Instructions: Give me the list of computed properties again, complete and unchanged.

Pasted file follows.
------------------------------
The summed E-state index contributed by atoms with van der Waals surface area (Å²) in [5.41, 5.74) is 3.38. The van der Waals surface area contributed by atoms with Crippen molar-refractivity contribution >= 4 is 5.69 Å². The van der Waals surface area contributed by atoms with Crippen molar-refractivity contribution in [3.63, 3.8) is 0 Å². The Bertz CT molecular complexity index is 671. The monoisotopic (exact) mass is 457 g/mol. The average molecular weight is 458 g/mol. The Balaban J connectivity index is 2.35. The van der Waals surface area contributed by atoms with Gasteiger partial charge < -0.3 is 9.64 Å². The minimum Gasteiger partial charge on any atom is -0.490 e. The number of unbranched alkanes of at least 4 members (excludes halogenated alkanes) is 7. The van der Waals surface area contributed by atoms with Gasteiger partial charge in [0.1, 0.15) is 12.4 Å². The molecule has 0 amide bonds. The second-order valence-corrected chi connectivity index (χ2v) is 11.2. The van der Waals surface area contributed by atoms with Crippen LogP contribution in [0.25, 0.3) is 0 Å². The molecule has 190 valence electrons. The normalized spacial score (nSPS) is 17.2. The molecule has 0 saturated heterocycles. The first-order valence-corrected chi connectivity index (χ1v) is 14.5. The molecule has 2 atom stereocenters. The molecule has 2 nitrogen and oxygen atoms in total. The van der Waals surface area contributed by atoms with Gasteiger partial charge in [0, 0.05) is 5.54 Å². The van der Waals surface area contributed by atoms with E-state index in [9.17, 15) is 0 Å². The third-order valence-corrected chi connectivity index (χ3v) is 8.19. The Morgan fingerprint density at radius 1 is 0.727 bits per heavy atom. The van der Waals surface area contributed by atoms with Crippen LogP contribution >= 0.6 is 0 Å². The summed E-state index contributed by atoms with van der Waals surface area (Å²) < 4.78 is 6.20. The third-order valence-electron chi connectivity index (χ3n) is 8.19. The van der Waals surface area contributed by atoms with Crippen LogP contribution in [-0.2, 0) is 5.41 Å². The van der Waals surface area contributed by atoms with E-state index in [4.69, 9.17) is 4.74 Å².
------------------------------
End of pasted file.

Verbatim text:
The summed E-state index contributed by atoms with van der Waals surface area (Å²) in [5.41, 5.74) is 3.38. The van der Waals surface area contributed by atoms with Crippen molar-refractivity contribution >= 4 is 5.69 Å². The van der Waals surface area contributed by atoms with Crippen molar-refractivity contribution in [3.63, 3.8) is 0 Å². The Bertz CT molecular complexity index is 671. The monoisotopic (exact) mass is 457 g/mol. The average molecular weight is 458 g/mol. The Balaban J connectivity index is 2.35. The van der Waals surface area contributed by atoms with Gasteiger partial charge < -0.3 is 9.64 Å². The minimum Gasteiger partial charge on any atom is -0.490 e. The number of unbranched alkanes of at least 4 members (excludes halogenated alkanes) is 7. The van der Waals surface area contributed by atoms with Gasteiger partial charge in [0.1, 0.15) is 12.4 Å². The molecule has 0 amide bonds. The second-order valence-corrected chi connectivity index (χ2v) is 11.2. The van der Waals surface area contributed by atoms with Crippen LogP contribution in [0.25, 0.3) is 0 Å². The molecule has 190 valence electrons. The normalized spacial score (nSPS) is 17.2. The molecule has 0 saturated heterocycles. The first-order valence-corrected chi connectivity index (χ1v) is 14.5. The molecule has 2 atom stereocenters. The molecule has 2 nitrogen and oxygen atoms in total. The van der Waals surface area contributed by atoms with Gasteiger partial charge in [0, 0.05) is 5.54 Å². The van der Waals surface area contributed by atoms with E-state index in [9.17, 15) is 0 Å². The third-order valence-corrected chi connectivity index (χ3v) is 8.19. The Morgan fingerprint density at radius 1 is 0.727 bits per heavy atom. The van der Waals surface area contributed by atoms with Crippen LogP contribution >= 0.6 is 0 Å². The summed E-state index contributed by atoms with van der Waals surface area (Å²) < 4.78 is 6.20. The third-order valence-electron chi connectivity index (χ3n) is 8.19. The van der Waals surface area contributed by atoms with Crippen LogP contribution in [-0.2, 0) is 5.41 Å². The van der Waals surface area contributed by atoms with E-state index in [4.69, 9.17) is 4.74 Å².